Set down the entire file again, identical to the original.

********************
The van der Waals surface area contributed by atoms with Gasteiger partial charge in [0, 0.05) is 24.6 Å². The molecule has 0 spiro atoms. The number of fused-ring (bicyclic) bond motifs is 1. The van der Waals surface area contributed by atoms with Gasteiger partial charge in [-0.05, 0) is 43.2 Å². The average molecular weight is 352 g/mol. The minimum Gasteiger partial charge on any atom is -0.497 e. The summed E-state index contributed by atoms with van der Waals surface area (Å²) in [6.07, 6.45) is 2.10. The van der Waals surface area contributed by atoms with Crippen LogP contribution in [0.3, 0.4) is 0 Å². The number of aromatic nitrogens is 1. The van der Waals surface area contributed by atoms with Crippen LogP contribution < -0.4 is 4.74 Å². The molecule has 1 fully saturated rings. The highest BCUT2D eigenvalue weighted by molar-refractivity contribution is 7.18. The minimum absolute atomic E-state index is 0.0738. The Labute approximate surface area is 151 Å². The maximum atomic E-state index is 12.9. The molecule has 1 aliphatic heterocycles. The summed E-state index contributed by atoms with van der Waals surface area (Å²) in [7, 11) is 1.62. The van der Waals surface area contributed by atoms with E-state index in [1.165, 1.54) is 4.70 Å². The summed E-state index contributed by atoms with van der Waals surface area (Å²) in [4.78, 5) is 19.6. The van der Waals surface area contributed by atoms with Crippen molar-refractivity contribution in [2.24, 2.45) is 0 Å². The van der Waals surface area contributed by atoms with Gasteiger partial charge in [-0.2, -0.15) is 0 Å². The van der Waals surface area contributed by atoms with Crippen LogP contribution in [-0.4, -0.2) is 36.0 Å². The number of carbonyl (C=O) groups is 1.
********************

The van der Waals surface area contributed by atoms with Gasteiger partial charge in [0, 0.05) is 24.6 Å². The molecule has 0 spiro atoms. The number of fused-ring (bicyclic) bond motifs is 1. The van der Waals surface area contributed by atoms with Gasteiger partial charge in [-0.05, 0) is 43.2 Å². The average molecular weight is 352 g/mol. The minimum Gasteiger partial charge on any atom is -0.497 e. The summed E-state index contributed by atoms with van der Waals surface area (Å²) in [6.07, 6.45) is 2.10. The van der Waals surface area contributed by atoms with Crippen LogP contribution in [0.3, 0.4) is 0 Å². The number of aromatic nitrogens is 1. The van der Waals surface area contributed by atoms with Crippen LogP contribution < -0.4 is 4.74 Å². The molecule has 1 fully saturated rings. The highest BCUT2D eigenvalue weighted by molar-refractivity contribution is 7.18. The minimum absolute atomic E-state index is 0.0738. The Labute approximate surface area is 151 Å². The maximum atomic E-state index is 12.9. The molecule has 1 aliphatic heterocycles. The summed E-state index contributed by atoms with van der Waals surface area (Å²) in [7, 11) is 1.62. The van der Waals surface area contributed by atoms with E-state index in [1.165, 1.54) is 4.70 Å². The summed E-state index contributed by atoms with van der Waals surface area (Å²) in [4.78, 5) is 19.6. The van der Waals surface area contributed by atoms with Crippen molar-refractivity contribution in [2.24, 2.45) is 0 Å². The van der Waals surface area contributed by atoms with Gasteiger partial charge in [-0.2, -0.15) is 0 Å². The van der Waals surface area contributed by atoms with Crippen LogP contribution in [-0.4, -0.2) is 36.0 Å². The number of carbonyl (C=O) groups is 1.